All I can say is that it was extremely cool to physically hold this piece in my hands. I took it apart and put it back together at least three dozen times this weekend, marveling at the bizarre thrill of seeing something from my imagination brought to physical reality. Thanks Rick! We’ll talk this week about where to go next, but this is beyond my expectations. It is exactly as envisioned, and I love the circular base. For readers who will enjoy the new story, this will make an excellent memento, and even just a really cool emblem completely on its own.
So who’s interested? Let me know, so we can decide how to proceed with this. Would you like to get the sigil on its own, or as part of a book package, maybe with a signed copy? What say you, dear readers?
Either way, and no matter what, HOW COOL IS THIS? Woot. Onward.
Considering the recent revelations about what really happened with all those Toyotas that allegedly went crazy and tried to drive their owners pell mell to Japan, I thought it’d be worth reposting this little ditty I made a few months back.
Just for fun, here’s the original trailer.
As it turns out, in all but one or two cases, the owners of the “haunted Toyotas” were mashing down on the accelerator instead of the brake. Amazingly, this made their cars rocket forward rather than stop. Still, I like my theory a little better.
Part of the reason I started this blog is so that those of you who are my readers, friends and supporters (many of you are all three) can be more closely connected to the happenings in the JP universe. With that in mind, a quick primer for those who are just now tuning in.
When I was a kid, I was always depressed on the day after Christmas. There had been so much build up, and then it was all suddenly over. That was how I felt when the Harry Potter series ended. It had been such a great journey, and then, for the first time in years, the ride was done. There was no next book to look forward to.
So I started drabbling a new story of my own, picking up, more or less, where Deathly Hallows left off. The result was “James Potter and the Hall of Elders’ Crossing”, my first fan fiction novel, written before I knew what fan fiction was. At the encouragement of my wife and some friends, I released the story online. The story became a worldwide phenomenon, garnering international media attention and hundreds of thousands of readers. In the end, both J. K. Rowling and Warner Bros. had to deny that the story and its companion website were secret projects of their own. I spoke to Ms. Rowling’s agency and was assured that they did not (despite media claims to the contrary) plan to sue me. They were, in fact, very encouraging.
The success of JPHEC led, of course, to a sequel, “Curse of the Gatekeeper”, and then a third book, “Vault of Destinies”. All told, these three books have been read by over a million people worldwide. They have been voluntarily translated by readers into at least six other languages, with more in the works. They have inspired an excellent fan film (with the sequel forthcoming!), and even spawned their own fan-fictions. I have made friends all over the world because of these stories, and receive emails everyday from readers in all the corners of the earth.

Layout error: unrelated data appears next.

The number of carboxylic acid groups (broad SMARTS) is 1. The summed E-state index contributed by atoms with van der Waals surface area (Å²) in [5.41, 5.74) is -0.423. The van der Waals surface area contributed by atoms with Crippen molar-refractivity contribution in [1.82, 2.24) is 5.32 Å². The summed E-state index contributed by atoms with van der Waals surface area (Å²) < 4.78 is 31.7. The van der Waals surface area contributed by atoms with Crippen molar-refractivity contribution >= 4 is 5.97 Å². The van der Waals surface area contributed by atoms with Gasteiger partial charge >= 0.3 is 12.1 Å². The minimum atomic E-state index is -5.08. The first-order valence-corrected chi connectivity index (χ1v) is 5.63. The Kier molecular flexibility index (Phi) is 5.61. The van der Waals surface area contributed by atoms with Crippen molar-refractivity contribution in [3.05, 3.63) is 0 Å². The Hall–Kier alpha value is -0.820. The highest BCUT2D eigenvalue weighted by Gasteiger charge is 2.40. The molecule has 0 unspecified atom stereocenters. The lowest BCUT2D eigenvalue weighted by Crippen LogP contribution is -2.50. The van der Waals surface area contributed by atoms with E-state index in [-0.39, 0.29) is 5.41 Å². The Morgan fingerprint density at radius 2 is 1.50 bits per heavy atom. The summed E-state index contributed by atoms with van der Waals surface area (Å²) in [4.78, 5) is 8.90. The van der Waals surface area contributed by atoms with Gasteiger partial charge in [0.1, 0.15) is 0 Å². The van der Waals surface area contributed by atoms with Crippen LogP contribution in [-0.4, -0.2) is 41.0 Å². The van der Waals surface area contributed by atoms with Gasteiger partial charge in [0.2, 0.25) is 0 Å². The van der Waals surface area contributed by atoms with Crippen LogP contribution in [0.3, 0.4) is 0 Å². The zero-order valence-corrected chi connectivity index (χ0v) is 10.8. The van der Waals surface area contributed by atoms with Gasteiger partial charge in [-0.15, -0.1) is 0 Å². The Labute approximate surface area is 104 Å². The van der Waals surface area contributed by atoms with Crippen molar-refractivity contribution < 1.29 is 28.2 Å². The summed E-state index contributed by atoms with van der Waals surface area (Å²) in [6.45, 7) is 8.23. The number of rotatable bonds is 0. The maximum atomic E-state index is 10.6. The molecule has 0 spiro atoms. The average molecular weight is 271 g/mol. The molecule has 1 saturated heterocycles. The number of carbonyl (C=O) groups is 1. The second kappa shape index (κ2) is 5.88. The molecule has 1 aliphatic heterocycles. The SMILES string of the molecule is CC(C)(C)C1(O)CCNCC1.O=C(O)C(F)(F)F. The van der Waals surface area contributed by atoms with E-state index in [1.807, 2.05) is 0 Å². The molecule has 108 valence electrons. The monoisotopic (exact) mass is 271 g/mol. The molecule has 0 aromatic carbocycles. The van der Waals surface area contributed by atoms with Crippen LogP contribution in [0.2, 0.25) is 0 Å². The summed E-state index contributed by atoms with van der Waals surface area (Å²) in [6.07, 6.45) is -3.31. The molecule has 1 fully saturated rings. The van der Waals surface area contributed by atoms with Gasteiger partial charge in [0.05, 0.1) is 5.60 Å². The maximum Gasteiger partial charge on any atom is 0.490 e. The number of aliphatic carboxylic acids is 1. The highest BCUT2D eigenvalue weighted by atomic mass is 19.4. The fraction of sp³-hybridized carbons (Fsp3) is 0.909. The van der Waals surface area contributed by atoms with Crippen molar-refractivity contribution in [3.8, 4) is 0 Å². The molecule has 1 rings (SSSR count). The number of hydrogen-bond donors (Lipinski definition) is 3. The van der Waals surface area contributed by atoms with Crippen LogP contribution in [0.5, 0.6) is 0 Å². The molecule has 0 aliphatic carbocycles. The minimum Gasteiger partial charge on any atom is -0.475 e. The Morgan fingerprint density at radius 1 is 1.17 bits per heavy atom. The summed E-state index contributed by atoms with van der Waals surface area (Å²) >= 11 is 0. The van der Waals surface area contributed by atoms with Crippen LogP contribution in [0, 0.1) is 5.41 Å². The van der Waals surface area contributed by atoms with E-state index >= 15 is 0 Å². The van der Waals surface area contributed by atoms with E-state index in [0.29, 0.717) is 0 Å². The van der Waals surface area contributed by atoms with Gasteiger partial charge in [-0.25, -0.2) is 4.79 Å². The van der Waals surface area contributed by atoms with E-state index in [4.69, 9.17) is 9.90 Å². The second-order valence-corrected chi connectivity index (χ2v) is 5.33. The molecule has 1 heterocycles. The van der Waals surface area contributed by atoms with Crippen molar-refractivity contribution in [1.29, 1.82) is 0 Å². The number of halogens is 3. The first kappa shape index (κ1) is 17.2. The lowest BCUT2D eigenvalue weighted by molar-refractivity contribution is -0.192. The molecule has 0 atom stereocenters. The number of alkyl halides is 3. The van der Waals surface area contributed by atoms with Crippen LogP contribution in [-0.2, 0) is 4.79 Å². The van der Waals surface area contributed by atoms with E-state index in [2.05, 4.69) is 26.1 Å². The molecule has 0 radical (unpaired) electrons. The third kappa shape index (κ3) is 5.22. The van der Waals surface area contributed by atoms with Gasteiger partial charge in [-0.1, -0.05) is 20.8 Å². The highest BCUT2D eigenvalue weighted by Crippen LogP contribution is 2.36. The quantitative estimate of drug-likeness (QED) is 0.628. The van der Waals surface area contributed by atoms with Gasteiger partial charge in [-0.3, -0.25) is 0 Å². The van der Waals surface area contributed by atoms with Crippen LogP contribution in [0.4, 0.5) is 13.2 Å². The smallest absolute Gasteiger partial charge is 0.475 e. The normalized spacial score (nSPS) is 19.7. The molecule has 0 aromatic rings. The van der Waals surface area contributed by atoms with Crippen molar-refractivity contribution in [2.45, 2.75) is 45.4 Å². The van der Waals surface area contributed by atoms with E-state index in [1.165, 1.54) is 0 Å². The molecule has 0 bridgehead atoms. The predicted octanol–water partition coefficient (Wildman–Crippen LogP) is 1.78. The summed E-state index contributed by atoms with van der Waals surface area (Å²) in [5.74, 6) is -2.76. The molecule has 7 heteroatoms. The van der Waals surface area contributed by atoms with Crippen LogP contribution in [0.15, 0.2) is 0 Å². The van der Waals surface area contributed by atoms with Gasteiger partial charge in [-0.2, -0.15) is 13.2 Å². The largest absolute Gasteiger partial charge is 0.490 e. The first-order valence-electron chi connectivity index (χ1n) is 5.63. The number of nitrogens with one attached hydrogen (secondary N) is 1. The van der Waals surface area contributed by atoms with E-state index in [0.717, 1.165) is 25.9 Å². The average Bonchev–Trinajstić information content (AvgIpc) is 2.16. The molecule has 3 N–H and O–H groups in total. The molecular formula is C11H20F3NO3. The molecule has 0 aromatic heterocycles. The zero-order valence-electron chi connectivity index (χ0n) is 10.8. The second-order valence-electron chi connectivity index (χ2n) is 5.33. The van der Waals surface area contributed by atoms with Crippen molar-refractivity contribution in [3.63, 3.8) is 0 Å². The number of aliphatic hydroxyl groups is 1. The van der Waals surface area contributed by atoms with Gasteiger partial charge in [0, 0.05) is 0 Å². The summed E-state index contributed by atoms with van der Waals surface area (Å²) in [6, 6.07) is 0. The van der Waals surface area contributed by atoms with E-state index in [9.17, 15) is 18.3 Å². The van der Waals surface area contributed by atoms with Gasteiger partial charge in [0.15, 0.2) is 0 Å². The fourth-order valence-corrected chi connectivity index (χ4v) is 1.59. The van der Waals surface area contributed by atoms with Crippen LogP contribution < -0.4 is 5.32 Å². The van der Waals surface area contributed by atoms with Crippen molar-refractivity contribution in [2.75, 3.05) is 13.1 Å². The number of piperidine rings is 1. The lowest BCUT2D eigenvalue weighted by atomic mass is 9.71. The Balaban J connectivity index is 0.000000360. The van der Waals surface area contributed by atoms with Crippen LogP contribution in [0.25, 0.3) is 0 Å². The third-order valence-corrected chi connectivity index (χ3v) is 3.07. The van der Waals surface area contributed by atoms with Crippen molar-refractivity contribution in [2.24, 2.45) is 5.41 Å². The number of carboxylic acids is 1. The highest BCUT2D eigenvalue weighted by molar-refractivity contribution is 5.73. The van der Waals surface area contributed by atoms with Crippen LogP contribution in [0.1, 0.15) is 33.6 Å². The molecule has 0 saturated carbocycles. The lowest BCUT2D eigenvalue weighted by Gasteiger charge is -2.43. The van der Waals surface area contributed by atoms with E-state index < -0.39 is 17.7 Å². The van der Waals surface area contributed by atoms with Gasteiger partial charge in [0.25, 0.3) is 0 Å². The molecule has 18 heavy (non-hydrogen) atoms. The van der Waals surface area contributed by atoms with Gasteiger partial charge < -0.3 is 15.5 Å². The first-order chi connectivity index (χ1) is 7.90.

It has been a phenomenal ride. And it isn’t over.
Amazingly, despite the fact that I have not advertised or promoted the books in any meaningful way for months, the James Potter websites are experiencing a consistent upsurge in new readers. The hits are coming from all over the Internet, rather than a few major links here and there, which tells me that, for the first time, the majority of the traffic coming to www.jamespotterseries.com is a result of sheer word-of-mouth promotion. People are talking about the books all over the world. The phenomenon has taken on a life of its own.
Here are the numbers for those of you who are really interested:
The main JP website is currently getting an average of about 600 new views a day, with spikes of over a thousand. This average is trending up daily.
The James Potter stories have garnered over 400 ratings on goodreads.com, with an average 4 star rating for each book.
So, the bottom line is that this ride, as it were, is far from over. It is, in fact, still gaining momentum. If you’ve been following this blog since day one, then you know that I am still not sure what to do with all of this. Writing fan fiction is NOT a particularly good way to launch one’s writing career. On the other hand, if a writer merely wants readers (and the answer to that is a resounding YES) well then, what am I waiting for?
So. I tell you all of this just to say, firmly and resolutely, THANK YOU to all of you who have encouraged me from the beginning, who inspired me to keep writing, and who still do so on a daily basis. The success of this endeavor, strange and underground as it may be, is as much yours as it is mine. I will occasionally keep you all updated as the JP ride continues on.
But I am very curious: what HAVE you all been doing to talk these books up? I know some have you have translated the books and started your own websites featuring the translations. Others of you have blogged about them, or simply told your friends. Tell me, how IS it that this has become so huge? I am extremely interested to hear the details.
For now, as always, onward and upward.